These jazzy, short-row socks are done and blocked. I love them, I will be wearing them with Mary Janes the better to show off their exuberant insteps.
I have nothing that really goes with them, bar a pair of grey trousers, but what the heck. The yarn (Lana Grossa’s Meilenweit) called to me from a basket outside a yarn shop in Saarburg 18 months ago and I heard the call. Sometimes you just have to buy – and knit – things that make you happy rather than things that are sensible.
I couldn’t find the sock blockers I once made from a couple of wire coat hangers. I didn’t much like them anyway, if truth be told. So I made another pair of blockers, similar to the glove blockers I already have, this time out of polypropylene sheet. My supply of polyprop sheets comes from the A4 notebooks I use, which have them as section dividers. But A4 isn’t big enough for a whole sock, I had to make each one with a separate leg section. Unfortunately, the foot parts are in colourless polyprop which makes them rather hard to see in the photo.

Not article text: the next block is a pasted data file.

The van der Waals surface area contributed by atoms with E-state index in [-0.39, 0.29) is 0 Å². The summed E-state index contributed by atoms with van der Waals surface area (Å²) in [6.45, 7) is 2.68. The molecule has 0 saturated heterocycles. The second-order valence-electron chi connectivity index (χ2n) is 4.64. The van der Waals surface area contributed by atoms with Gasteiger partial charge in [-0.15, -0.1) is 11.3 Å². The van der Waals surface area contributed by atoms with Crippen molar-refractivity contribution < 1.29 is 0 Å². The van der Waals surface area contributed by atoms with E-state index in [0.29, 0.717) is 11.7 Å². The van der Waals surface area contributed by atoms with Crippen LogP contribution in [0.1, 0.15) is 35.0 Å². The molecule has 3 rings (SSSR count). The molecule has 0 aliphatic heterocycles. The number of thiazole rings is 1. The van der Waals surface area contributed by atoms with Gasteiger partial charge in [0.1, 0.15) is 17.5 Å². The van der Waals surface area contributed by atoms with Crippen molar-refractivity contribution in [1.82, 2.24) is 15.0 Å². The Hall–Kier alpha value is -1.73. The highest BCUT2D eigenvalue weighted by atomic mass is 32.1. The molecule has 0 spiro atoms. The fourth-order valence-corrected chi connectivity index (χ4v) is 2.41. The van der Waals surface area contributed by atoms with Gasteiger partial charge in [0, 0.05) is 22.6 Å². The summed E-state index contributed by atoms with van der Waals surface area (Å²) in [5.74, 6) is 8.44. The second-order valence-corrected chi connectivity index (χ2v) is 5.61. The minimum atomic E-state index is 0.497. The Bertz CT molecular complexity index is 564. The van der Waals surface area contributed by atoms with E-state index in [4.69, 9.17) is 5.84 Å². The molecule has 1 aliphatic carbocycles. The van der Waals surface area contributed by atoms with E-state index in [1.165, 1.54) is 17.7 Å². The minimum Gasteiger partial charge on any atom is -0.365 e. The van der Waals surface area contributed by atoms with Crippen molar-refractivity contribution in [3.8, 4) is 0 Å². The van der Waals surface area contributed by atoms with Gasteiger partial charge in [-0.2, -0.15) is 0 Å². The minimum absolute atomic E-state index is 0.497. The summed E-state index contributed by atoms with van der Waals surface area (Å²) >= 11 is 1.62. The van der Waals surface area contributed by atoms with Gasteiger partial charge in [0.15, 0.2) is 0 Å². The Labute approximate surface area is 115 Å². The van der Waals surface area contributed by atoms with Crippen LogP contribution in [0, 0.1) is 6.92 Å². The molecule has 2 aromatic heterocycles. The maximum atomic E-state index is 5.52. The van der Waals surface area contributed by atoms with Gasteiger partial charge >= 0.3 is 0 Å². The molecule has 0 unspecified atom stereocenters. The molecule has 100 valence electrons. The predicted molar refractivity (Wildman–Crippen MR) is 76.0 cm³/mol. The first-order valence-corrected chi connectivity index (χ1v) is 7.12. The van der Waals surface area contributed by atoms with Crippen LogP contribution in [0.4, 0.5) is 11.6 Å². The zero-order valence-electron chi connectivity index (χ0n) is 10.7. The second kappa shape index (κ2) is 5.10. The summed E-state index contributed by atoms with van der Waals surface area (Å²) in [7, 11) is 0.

All I did to make them was to draw carefully around a sock that fits me well and then cut out the shapes, with rounded corners to prevent them from catching on the socks when they are inserted. The blocker pieces can be rolled a little, almost into tubes, to make them easy to get in and out without distorting the socks. Blocking these socks made quite a difference.
Although it was by accident not design, having the blockers in two parts works well because it makes the leg length adjustable and avoids stretching the ribbed cuff. They are also easier to store. Hopefully I will remember where I’ve put them when the next pair of socks is ready to be blocked.
This weekend we’ve had the third snowfall of the month, which makes it quite an unusual March. In the circumstances, I have no desire to knit springlike things. Instead I’ve cast on a blue pair of socks like these green ones. I’ll make them a tad longer in the leg though. Not sure how to achieve that at present, as the slip-stitch fabric is quite unyielding and I’ll need to widen the leg a little to prevent the cuff being too tight around my calf. But I’ve got plenty of time to figure it out as I’ve started at the toe end. I’ve just turned the heel, using my favourite Fish Lips Kiss technique, which I also used for the toe.
The design is Alternating Slip-stitch Socks which uses a Barbara Walker stitch pattern.